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Cloud Technology for Insurers-Part 1

What is the Cloud?

Cloud technology is on the rise and displaces classical in-house datacenters in various industries. Yet insurance companies are still rather hesitant with regards to this trend. This article series will discuss the different challenges related to the use of the cloud and how insurers can successfully tackle them to tap into the large potential of this technology.

In the first part of our article series, we describe the history and the basic concepts of cloud technology to lay the foundation for subsequent discussions.

History of Cloud

At the beginning of the last decade, Amazon was on its way to become one of the largest online mail-order companies in the world. But the company realized that it had to be better at decoupling application components to remain innovative in the long run. Therefore, Jeff Bezos instructed his IT development teams to only develop IT services that communicate exclusively through well-defined service interfaces. At the same time, the company started to build its IT infrastructure as virtualized components. Hence, the availability of IT infrastructure no longer presented a bottleneck for the development speed as application developers could set up these components by means of self-service. During the implementation, Amazon realized the vast market potential of this novel approach and decided to offer it to external users for a fee.

Since Amazon introduced its first cloud services to the market in 2006, the cloud has been seeing unparalleled success. Other large IT companies such as Microsoft, Google and IBM have followed with their own corresponding offers. While new companies have popped up with business models that were not even conceivable without the cloud, many conventional companies have also migrated part of their application landscape to the cloud. However, compared with other industries, financial service providers have so far been rather reluctant to follow. Nevertheless, a clear trend can be observed as numerous banks (e.g. Capital One, J.P. Morgan Chase, DBS Bank, Oak North, Bankinter, or ME Bank) and insurance companies (e.g. Oscar Health, Pacific Life Insurance, Exeter Family Friendly, AON, Radian, or Smatis) are now increasingly using cloud services.

Characteristics of Cloud Services

There often is a misconception of what a cloud is, e.g. scenarios are referred to as «cloud» that are in fact not. Therefore, the defining properties of cloud services are briefly explained in the following:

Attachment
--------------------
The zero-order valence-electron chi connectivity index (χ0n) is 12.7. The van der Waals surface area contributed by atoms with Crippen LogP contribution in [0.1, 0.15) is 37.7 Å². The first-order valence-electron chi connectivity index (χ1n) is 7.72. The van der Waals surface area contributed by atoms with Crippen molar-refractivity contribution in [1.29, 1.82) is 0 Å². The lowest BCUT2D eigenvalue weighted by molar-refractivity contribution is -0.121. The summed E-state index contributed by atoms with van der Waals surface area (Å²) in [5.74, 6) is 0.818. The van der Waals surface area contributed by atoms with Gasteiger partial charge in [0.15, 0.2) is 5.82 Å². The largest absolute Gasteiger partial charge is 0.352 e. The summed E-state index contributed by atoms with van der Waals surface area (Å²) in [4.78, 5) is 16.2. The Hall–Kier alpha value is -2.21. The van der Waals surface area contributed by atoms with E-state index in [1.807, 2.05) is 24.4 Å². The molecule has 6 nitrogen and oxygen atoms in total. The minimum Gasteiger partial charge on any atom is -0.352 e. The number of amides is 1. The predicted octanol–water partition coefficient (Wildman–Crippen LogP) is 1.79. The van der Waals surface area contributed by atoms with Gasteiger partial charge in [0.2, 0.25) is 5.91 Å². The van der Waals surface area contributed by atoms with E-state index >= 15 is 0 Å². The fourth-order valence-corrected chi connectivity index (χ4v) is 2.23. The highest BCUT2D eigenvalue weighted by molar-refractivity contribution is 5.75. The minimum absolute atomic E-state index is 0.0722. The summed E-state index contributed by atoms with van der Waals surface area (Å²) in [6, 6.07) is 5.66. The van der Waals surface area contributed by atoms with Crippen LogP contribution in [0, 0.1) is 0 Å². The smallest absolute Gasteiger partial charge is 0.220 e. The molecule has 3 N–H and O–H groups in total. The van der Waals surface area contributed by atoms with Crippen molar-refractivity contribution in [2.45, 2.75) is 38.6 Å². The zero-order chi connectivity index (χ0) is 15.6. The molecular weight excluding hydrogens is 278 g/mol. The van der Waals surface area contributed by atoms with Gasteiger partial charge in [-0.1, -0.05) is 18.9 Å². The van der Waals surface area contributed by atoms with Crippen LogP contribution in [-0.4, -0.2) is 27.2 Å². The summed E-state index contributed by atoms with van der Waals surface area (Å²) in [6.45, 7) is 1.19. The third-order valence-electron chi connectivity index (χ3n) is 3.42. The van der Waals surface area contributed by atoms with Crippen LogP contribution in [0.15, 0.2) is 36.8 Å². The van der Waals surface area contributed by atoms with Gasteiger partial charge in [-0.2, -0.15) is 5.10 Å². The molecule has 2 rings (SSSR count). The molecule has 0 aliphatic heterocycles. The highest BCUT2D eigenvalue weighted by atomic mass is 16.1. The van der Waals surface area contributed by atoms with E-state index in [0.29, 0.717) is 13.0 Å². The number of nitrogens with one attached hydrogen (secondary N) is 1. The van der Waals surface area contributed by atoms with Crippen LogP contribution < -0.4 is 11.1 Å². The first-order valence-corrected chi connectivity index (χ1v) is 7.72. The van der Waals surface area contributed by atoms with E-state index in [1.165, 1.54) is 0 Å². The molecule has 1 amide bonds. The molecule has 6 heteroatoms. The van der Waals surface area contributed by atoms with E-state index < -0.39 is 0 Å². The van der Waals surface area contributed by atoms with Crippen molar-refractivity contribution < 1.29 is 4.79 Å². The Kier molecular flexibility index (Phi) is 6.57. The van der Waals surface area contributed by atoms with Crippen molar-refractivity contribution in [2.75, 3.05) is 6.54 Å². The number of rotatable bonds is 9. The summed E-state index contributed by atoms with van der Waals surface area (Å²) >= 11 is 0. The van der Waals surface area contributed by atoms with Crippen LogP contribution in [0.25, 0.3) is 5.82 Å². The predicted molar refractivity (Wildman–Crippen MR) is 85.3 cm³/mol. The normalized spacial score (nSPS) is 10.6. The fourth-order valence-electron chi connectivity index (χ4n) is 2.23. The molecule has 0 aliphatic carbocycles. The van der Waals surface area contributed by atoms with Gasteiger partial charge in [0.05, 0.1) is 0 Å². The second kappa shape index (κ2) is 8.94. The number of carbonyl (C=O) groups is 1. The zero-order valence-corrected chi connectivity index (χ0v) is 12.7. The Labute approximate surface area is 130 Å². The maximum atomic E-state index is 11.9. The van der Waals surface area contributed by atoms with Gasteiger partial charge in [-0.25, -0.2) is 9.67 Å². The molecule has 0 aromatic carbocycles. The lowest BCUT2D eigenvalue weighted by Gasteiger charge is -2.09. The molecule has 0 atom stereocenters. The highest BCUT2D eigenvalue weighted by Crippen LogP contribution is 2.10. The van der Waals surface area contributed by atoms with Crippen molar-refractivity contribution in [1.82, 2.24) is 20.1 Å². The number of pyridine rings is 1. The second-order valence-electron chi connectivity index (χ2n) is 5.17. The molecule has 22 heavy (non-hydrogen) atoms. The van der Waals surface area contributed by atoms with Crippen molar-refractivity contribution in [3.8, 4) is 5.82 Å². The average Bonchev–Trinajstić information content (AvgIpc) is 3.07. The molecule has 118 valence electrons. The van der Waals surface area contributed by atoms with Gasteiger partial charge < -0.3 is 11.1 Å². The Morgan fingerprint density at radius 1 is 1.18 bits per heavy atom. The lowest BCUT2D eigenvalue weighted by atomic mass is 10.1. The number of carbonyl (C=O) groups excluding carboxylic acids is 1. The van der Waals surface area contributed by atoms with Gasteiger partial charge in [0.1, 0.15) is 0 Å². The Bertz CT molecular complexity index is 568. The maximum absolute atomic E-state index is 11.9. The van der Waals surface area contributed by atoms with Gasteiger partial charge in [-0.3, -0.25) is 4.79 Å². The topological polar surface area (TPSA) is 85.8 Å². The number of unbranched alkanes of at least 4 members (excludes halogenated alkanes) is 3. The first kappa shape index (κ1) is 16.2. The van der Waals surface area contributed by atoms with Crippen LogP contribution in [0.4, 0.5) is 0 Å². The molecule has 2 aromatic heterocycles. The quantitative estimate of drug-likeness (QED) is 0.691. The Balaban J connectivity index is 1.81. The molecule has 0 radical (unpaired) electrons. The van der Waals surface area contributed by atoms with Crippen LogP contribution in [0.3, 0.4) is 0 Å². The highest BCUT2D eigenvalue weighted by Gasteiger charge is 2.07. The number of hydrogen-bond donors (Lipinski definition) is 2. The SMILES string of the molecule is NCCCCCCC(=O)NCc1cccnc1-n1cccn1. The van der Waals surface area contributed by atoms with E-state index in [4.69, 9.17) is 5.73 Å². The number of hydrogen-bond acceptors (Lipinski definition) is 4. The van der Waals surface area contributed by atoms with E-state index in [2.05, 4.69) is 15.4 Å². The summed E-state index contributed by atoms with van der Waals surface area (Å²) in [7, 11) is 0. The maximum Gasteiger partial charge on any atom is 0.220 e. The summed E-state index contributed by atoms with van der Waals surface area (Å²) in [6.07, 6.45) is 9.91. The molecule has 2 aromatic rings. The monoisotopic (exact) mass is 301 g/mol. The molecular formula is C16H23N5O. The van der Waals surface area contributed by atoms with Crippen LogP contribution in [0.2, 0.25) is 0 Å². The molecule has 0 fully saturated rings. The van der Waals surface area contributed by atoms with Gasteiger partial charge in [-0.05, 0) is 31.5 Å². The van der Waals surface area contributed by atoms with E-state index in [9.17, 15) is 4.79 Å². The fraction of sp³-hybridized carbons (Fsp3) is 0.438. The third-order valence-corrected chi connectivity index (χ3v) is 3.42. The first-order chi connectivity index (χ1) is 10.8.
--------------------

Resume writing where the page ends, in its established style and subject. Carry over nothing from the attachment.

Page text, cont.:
On-demand Self-service
Cloud provides infrastructure and software as services that are obtained and administered by users in a self-service approach. Self-service means that a developer does not need to have long conversations with IT infrastructure staff, but can deploy new IT infrastructure resources by the click of a button.

Rapid Elasticity
Cloud services are elastic, that is they can be scaled up or down very quickly (within minutes) to react to changes in demand. For example, if an increase in load on an application is observed, the underlying IT infrastructure resources can be multiplied accordingly.

Resource Pooling
Cloud services share a pool of resources in the form of hardware and operating staff. This resource pooling in combination with a high degree of automation allows large economies of scale to be realized.

Measured Service
Cloud usage is metered in high resolution. The corresponding metrics allow the realization of different cost models, including the popular pay as you go. The clear advantage of the latter is that cloud users only pay for the time they have been effectively using the resources without base fees or upfront costs charged.

Broad Network Access
Cloud services are provided and used over the internet leveraging the traditional identifiers, formats, protocols, and principles. This means that typically, no special «line» is needed to connect to the cloud and that the services can be leveraged by any kind of internet-connected devices and applications.

Just like many years ago, the emerging electrical power grid allowed factories to get rid of their own power stations, cloud services are in the process of making proprietary datacenters unnecessary.

In the next article of our series, we will introduce the different cloud service models and the advantages of the cloud over classical in-house datacenters. Furthermore, we will explain how cloud providers and cloud users share the responsibility for cloud security.

  • Dr. Dominik Langer
  • Tim Krege
Dr. Dominik Langer
Associate Partner | Head of Competence Center Digital Transformation
dominik.langer@synpulse.com
Dr. Dominik Langer
Tim Krege
Consultant
tim.krege@synpulse.com
 Tim Krege
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